Year 10: It's 8am on Wednesday morning, and Half-wit has been called to the diary room. The news is not good. After the initial novelty, he is informed by the anonymous interlocutor, the public has grown weary of his antics and everyone thinks he should leave. But Half-wit is not as dumb as he looks, and knows something about how to work an audience. Surely, he replies, having me around contributed something to the national conversation?
Half-wit, of course, is not the talkative housemate from this year's reality TV show Big Brother, but the Channel 4 executive who kept commissioning it in the first place. Next year's series of Big Brother, Channel 4 announced on Wednesday, will be its last. The show, said its director of television, Kevin Lygo, "had reached a natural end point on Channel 4 and it's time to move on".
Unlike some of its most popular housemates, it is unlikely that there will be much cheering for Big Brother on the outside. A few of its contestants were charming enough, but most were self-made nothings competing with each other to live out doomed fantasies of a celebrity career. If this is what it means to have a national conversation, it would be better to have none at all. But what was it that finally killed Big Brother? At least when it launched, with its live-streaming on the web and its interactive voting, the show could boast that it was ahead of the technological game. It was also riding a cultural wave.
For all their claims of authenticity, however, shows like Big Brother were always tightly edited artifices created by professional television producers in which anything interesting was bleeped out or banned. On the day before Channel 4 announced it was axing the programme, Big Brother instructed this year's housemates to "do something entertaining". When their very reasonable response was to stage a mass break-out, the programme-makers responded by telling them they'd forfeited the £100, 000 prize money they usually divvy out to the winner.
With killjoy producers like this, it's no wonder that the Big Brother game was up. In any case, by this time we'd discovered something a little less artificial and didn't want to go back. As broadband connections became widespread and opened up a permanent window on to the web, many of us zoned out at work or disappeared off to the spare room to spend hours peering at and sending messages to each other online.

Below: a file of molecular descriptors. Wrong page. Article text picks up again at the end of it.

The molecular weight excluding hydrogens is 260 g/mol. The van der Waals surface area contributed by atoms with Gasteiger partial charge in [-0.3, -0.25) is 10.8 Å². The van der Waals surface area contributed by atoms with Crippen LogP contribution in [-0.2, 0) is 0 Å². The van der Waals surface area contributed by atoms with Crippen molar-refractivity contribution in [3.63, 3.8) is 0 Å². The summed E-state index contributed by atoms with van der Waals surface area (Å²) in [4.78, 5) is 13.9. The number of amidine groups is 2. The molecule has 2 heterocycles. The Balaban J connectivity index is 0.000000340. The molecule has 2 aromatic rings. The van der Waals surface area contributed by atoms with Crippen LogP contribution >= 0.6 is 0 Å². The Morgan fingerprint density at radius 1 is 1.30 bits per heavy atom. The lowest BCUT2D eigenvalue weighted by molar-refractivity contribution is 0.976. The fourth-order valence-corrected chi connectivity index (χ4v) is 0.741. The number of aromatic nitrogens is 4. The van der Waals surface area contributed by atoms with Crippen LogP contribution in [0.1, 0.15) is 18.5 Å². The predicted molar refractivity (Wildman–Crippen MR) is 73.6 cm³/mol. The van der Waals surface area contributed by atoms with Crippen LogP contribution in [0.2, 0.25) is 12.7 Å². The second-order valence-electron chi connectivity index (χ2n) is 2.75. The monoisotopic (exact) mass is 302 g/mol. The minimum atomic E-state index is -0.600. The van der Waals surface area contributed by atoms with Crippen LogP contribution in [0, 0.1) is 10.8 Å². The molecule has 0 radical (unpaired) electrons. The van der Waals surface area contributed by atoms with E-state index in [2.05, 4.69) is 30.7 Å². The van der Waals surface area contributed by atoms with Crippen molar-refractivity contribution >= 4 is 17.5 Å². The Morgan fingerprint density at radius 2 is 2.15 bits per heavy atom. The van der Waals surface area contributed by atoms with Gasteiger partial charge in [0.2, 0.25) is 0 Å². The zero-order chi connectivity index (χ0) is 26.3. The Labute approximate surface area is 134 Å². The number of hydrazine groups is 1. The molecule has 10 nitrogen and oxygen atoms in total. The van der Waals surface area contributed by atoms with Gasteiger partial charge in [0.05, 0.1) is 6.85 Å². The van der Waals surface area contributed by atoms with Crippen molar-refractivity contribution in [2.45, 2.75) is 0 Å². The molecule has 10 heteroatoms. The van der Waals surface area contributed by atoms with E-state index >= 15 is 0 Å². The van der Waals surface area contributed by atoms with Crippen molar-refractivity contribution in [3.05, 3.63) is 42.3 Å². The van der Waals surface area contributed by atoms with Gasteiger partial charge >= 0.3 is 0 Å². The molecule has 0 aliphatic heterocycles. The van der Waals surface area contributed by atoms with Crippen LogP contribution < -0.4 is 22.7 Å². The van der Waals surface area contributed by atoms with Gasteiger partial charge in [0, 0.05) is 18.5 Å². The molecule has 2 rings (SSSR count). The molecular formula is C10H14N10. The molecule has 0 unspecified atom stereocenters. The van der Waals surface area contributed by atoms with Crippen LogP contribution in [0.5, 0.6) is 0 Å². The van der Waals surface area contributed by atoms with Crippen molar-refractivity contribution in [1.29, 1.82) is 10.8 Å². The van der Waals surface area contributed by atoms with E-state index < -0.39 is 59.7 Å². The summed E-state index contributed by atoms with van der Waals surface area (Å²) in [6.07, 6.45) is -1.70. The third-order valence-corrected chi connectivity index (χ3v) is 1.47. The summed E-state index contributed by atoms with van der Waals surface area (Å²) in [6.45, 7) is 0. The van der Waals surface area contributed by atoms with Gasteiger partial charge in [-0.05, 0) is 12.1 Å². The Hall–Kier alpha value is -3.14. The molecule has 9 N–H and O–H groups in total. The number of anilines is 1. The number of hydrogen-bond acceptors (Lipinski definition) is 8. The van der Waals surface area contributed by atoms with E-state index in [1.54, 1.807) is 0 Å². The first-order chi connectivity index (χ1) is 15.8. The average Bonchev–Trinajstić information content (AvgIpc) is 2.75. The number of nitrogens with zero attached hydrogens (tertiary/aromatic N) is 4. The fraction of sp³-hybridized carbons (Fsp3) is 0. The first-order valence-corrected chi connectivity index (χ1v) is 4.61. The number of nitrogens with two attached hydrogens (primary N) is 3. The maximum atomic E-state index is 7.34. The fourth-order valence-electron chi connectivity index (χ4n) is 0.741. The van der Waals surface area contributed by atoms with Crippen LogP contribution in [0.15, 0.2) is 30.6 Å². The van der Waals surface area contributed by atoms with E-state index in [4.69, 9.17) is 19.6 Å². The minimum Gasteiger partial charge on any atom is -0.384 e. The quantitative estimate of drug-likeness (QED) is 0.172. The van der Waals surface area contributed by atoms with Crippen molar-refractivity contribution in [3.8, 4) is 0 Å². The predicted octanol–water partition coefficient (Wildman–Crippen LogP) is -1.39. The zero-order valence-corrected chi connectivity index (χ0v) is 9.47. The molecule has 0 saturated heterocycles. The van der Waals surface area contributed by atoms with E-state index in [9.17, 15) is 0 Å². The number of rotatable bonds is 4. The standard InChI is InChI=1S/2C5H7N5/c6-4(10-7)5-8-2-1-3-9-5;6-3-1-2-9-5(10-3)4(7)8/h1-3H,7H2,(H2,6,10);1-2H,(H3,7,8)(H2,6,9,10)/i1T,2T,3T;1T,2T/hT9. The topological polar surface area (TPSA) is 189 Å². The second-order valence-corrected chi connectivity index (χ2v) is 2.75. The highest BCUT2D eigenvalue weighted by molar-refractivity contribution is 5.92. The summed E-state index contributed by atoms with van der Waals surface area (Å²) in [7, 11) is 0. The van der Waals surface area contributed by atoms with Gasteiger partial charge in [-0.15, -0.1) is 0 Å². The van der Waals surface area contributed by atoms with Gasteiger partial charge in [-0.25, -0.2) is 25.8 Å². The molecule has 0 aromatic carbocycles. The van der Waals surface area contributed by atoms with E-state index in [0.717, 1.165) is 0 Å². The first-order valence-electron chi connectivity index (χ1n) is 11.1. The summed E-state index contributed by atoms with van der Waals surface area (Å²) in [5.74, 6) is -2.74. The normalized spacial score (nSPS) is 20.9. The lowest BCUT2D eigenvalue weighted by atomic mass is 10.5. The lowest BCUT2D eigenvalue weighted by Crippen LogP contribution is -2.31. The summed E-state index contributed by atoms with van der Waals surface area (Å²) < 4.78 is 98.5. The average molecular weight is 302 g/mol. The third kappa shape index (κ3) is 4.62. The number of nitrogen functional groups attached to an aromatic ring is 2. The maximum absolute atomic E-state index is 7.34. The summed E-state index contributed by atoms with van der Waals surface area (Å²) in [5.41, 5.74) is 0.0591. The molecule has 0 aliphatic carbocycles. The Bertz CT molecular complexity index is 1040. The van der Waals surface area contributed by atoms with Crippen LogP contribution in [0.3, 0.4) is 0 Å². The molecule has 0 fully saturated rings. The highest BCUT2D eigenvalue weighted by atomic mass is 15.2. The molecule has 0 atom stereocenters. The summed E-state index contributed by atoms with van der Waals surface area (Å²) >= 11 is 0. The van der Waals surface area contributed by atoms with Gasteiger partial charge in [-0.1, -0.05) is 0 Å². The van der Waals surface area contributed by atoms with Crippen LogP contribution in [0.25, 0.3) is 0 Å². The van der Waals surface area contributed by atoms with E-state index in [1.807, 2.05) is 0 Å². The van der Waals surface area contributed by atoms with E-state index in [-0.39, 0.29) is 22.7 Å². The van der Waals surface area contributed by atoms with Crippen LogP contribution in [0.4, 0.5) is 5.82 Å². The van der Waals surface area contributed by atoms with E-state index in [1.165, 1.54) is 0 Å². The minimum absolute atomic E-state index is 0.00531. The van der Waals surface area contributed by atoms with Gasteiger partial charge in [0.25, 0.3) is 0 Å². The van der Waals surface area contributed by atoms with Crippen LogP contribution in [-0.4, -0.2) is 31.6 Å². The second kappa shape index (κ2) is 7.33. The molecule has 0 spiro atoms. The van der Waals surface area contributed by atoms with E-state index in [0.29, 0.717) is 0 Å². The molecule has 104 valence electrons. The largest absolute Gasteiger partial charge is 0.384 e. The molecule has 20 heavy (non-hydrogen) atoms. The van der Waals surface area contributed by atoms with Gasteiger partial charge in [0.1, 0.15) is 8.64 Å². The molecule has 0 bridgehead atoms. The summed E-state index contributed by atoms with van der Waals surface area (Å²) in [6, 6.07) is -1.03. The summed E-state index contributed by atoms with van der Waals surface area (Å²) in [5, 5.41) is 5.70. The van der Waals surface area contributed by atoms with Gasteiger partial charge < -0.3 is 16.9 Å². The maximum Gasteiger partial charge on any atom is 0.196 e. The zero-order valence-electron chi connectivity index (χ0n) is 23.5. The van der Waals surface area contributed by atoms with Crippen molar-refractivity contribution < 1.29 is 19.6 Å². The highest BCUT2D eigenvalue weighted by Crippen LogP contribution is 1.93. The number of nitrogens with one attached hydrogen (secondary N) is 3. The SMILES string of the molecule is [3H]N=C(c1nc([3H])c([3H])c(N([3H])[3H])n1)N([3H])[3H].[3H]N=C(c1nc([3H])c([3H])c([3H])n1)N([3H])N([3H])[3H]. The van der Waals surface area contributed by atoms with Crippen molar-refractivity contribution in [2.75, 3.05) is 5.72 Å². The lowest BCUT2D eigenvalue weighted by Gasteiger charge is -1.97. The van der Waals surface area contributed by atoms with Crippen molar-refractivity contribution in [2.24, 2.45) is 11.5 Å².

In retrospect, the alliances forged between CCTV and broadcast television in shows like Big Brother seem like a fuzzy prototype for a world in which many of us would prefer to spend our leisure time hooked up to places on the net where we could ogle our peers. Faced with a clumsy, inane national conversation, many of us have opted to talk amongst ourselves instead on webcams, blogs and Twitter. At the beginning of 2006, for example, I visited a brand new high-tech project called Shoreditch Digital Bridge in east London, whose purpose was to bring to two socially impoverished urban estates access to broadband and digital television, which their residents might not otherwise be able to afford.
Almost as an afterthought the architects of the Shoreditch project had decided to offer residents access to images from a range of CCTV cameras that monitored the communal areas of their estates. In preliminary discussions, the manager of the project told me, none of the residents were remotely bothered by the implications for their privacy. Most, in fact, were highly enthusiastic. Some justified their interest in the CCTV as a crime prevention measure, but others admitted to a more prosaic reason for wanting to be surrounded by cameras – simple curiosity. They weren't kidding.
By November 2007, according to an internal report commissioned by local government, viewing figures for the scheme were as good as that for prime-time, weekday broadcast television. More residents had tuned in to watch each other on CCTV than had bothered to watch Big Brother.
As the decade progressed, Big Brother couldn't really compete with an army of little brothers watching each other online. It doesn't stop the television schedulers from trying. This morning, delegates arrive for the first day of the annual Edinburgh International Television Festival. Half-wit and his friends will be out in force, thinking up an indigestible gruel of shows which rely heavily on interactivity, CCTV footage and audience-participation spectacles like Strictly Come Dancing and The X Factor.
After the death of Big Brother, however, the mood is likely to be a little gloomy, not least because the show is a microcosm of the parlous state of British television. Aside from the odd jewel – Jimmy McGovern's The Street, The Red Riding Trilogy – prime-time TV has become a ghostly presence in which talentless has-beens roll past to remind us that they still exist. It's no wonder that, even when we're watching them, many of us have one eye elsewhere.
James Harkin is the author of 'Cyburbia: The Dangerous Idea that's Changing How We Live and Who We Are'. firstname.lastname@example.org